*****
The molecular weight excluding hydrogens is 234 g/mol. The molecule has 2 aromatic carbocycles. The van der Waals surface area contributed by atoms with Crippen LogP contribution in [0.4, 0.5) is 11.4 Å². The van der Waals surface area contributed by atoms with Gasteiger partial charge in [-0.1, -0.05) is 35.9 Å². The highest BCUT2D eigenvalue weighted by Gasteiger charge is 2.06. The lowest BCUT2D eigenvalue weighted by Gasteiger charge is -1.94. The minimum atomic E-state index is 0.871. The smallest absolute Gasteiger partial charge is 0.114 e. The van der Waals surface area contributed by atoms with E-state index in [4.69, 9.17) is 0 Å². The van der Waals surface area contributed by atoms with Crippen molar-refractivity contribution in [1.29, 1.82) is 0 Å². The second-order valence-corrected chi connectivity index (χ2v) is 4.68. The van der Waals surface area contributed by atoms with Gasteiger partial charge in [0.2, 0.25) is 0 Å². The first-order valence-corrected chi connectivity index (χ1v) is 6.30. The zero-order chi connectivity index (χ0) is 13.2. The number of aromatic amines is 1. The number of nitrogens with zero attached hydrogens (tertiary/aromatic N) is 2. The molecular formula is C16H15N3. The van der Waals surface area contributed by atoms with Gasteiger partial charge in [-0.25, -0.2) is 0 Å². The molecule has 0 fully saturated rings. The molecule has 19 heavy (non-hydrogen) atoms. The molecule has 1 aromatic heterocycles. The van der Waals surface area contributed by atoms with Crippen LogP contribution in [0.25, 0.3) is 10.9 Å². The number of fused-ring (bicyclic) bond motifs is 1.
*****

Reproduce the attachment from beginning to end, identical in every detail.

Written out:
The molecular weight excluding hydrogens is 234 g/mol. The molecule has 2 aromatic carbocycles. The van der Waals surface area contributed by atoms with Crippen LogP contribution in [0.4, 0.5) is 11.4 Å². The van der Waals surface area contributed by atoms with Gasteiger partial charge in [-0.1, -0.05) is 35.9 Å². The highest BCUT2D eigenvalue weighted by Gasteiger charge is 2.06. The lowest BCUT2D eigenvalue weighted by Gasteiger charge is -1.94. The minimum atomic E-state index is 0.871. The smallest absolute Gasteiger partial charge is 0.114 e. The van der Waals surface area contributed by atoms with E-state index in [4.69, 9.17) is 0 Å². The van der Waals surface area contributed by atoms with Crippen molar-refractivity contribution in [1.29, 1.82) is 0 Å². The second-order valence-corrected chi connectivity index (χ2v) is 4.68. The van der Waals surface area contributed by atoms with Gasteiger partial charge in [0.2, 0.25) is 0 Å². The first-order valence-corrected chi connectivity index (χ1v) is 6.30. The zero-order chi connectivity index (χ0) is 13.2. The number of aromatic amines is 1. The number of nitrogens with zero attached hydrogens (tertiary/aromatic N) is 2. The molecular formula is C16H15N3. The van der Waals surface area contributed by atoms with Gasteiger partial charge in [-0.25, -0.2) is 0 Å². The molecule has 0 fully saturated rings. The molecule has 19 heavy (non-hydrogen) atoms. The molecule has 1 aromatic heterocycles. The van der Waals surface area contributed by atoms with Crippen LogP contribution in [0.25, 0.3) is 10.9 Å². The number of fused-ring (bicyclic) bond motifs is 1.